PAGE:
I’ve not read The Front Runner by Patricia Nell Warren, a gay novel so successful that there are LGBT running groups around the world who call themselves Front Runners. It’s taken on an almost cult classic like status, I’ve found, among gay men. Almost everyone knows about it, though almost no one I know has read it.
Last week, a colleague sent along an article that lamented the closing of LGBT bookstores and the closing of LGBT imprints at publishers. As LGBT literature becomes more mainstream, are we losing something of our collective LGBT culture? The Front Runner is considered the first commercially successful gay fiction book — so it could be considered the front runner for mainstreaming LGBT lit.
I probably didn’t have the reaction to that article lamenting bookstore closures that my colleague expected to hear from me. Having the role of author, editor, and publisher, I have a perspective that may be different than that of a book buyer.
While LGBT bookstores are closing, and LGBT imprints at publishers are disappearing, I don’t think the LGBT book industry is suffering for it.
We all write because we have an innate need to tell stories. Most writers have secondary and tertiary motivations, too. In the end, no matter what motivation we have as writers, we want to get paid for our work. LGBT bookstores are not as much help to LGBT fiction as an industry outsider might believe.
With LGBT imprints and LGBT bookstores, we unfortunately ghettoize ourselves if that’s what we pursue. Yeah, we want to support our community and we want to get our messages out to those who need to hear them, but aiming for such a path limits one’s reach, and thus limit’s one’s earning potential.
When’s the last time you went in an LGBT bookstore? When’s the last time you went into a general bookstore? For me, I’ve never been in an LGBT bookstore — and it’s been several months since I’ve set foot in either Chapters or Indigo. But I do buy books online (but not from Amazon) … and most LGBT bookstores don’t have an online presence (or if they do, it’s a minimal one with no online store attached) so I couldn’t support them even if I wanted to.
And with imprints from large publishers, those come and go all the time — and to house LGBT lit under a specific imprint … well … what happens when that imprint is closed? In a non-LGBT context, Harlequin used to have the Kimani imprint for writers of colour — and when they closed that imprint, they apparently refused to allow the former Kimani authors to write for other Harlequin imprints. Closing imprints is always a business decision — and if an imprint is closing, that means it’s not selling.
By lamenting the loss of LGBT imprints, what are we actually lamenting? They were places to publish LGBT lit, yes, but if it closed, that means it wasn’t making money, which means readers weren’t buying the books. But is it the books’ fault? Or is it the imprint’s fault?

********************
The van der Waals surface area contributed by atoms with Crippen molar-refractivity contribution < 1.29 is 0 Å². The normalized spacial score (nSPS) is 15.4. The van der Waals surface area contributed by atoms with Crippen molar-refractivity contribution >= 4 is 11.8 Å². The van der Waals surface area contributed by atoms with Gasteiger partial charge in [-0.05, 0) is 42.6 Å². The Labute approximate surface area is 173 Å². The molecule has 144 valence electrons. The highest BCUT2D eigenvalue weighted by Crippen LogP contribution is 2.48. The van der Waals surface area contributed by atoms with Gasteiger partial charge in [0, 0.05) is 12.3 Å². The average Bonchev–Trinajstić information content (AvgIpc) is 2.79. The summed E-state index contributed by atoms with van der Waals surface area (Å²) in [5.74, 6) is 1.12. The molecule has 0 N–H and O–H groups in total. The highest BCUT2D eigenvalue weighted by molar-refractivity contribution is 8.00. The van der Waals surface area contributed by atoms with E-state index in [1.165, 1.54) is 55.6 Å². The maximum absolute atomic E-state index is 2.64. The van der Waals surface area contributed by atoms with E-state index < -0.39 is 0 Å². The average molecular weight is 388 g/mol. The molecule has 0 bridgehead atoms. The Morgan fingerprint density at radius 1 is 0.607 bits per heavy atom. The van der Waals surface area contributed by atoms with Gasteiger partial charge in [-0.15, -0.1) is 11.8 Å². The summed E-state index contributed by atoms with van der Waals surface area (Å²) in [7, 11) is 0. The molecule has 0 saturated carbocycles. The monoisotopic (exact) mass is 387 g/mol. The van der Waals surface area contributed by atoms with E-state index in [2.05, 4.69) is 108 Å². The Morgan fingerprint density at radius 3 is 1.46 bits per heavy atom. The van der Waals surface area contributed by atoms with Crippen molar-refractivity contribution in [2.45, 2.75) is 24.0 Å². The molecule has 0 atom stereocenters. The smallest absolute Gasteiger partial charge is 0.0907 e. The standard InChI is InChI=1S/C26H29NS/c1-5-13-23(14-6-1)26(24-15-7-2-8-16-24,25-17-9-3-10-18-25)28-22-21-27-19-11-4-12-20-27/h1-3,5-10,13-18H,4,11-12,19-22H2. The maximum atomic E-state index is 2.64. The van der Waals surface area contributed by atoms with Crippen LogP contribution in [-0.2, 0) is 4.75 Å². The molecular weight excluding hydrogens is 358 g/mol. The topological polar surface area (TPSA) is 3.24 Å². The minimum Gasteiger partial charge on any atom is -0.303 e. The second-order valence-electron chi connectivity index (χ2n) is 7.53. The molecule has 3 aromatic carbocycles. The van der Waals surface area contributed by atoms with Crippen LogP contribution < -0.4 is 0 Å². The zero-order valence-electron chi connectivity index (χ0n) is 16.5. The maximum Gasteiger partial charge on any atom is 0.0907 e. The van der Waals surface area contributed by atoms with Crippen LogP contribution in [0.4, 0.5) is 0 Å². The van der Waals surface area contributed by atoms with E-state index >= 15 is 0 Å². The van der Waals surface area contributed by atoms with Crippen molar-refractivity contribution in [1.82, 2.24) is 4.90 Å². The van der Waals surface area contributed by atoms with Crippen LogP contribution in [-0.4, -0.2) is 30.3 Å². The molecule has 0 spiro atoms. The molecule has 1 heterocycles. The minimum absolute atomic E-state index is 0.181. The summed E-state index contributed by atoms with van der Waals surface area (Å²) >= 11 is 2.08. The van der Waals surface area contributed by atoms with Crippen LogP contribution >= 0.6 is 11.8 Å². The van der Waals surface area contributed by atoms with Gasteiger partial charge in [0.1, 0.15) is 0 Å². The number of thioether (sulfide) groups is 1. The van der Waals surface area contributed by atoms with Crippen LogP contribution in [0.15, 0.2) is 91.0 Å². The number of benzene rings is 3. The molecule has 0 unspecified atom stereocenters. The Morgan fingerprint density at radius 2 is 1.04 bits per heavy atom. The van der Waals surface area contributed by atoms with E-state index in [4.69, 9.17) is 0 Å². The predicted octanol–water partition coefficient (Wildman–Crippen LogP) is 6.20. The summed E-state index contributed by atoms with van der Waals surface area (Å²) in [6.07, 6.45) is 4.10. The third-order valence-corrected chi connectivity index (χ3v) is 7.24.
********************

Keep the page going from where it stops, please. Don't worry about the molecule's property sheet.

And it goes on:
At brick-and-mortar bookstores, book buyers decide what to stock the shelves with. Imprints are part of that decision — they know to trust certain imprints and may decide that other imprints “just don’t sell”. And if an imprint is deemed to be a non-seller, they won’t stock the books, which means they won’t sell as well as they could — which then becomes a self-fulfilling prophecy.
And in this changing book industry, where authors are more likely to self-publish and small publishers are more likely to use POD services like Createspace — which unfortunately means their print books are very unlikely to get in physical bookstores — it’s suddenly very hard to have a bookstore presence. A lot of LGBT books are self-published or published through small presses. If a giant national chain bookstore won’t carry indie paperbacks, then a near-bankrupt LGBT bookstore certainly won’t either.
Mainstreaming is good. It’s good for business. And it’s good for getting your message out. (Indeed, I happened to see on Twitter that an LGBT author received an email from someone who accidentally bought their LGBT book, read it, and had their mind and heart opened. Mainstreaming was not only good for that author’s business, but helped spread positive messages — something that would have been impossible if LGBT lit hadn’t been so mainstreamed.)
Writing an LGBT book that becomes a cult classic is certainly a nice thing. It gets known, it gets sales, and it gets a following … but it’s all kind of limited. I don’t want to write a cult classic. I want to write a book — actually, many, many, many books — that captivate hearts and minds and reach across audiences and communities.
I want to build a career out of writing LGBT lit — and I can’t do that by relying on LGBT bookstores, LGBT imprints, or cult classics statuses.
Cameron D. James is a writer of gay erotica and M/M erotic romance; his latest release is Silent Hearts. He is publisher at and co-founder of Deep Desires Press, member of the Indie Erotica Collective, and hosts two podcasts, Deep Desires Podcast and Sex For Money.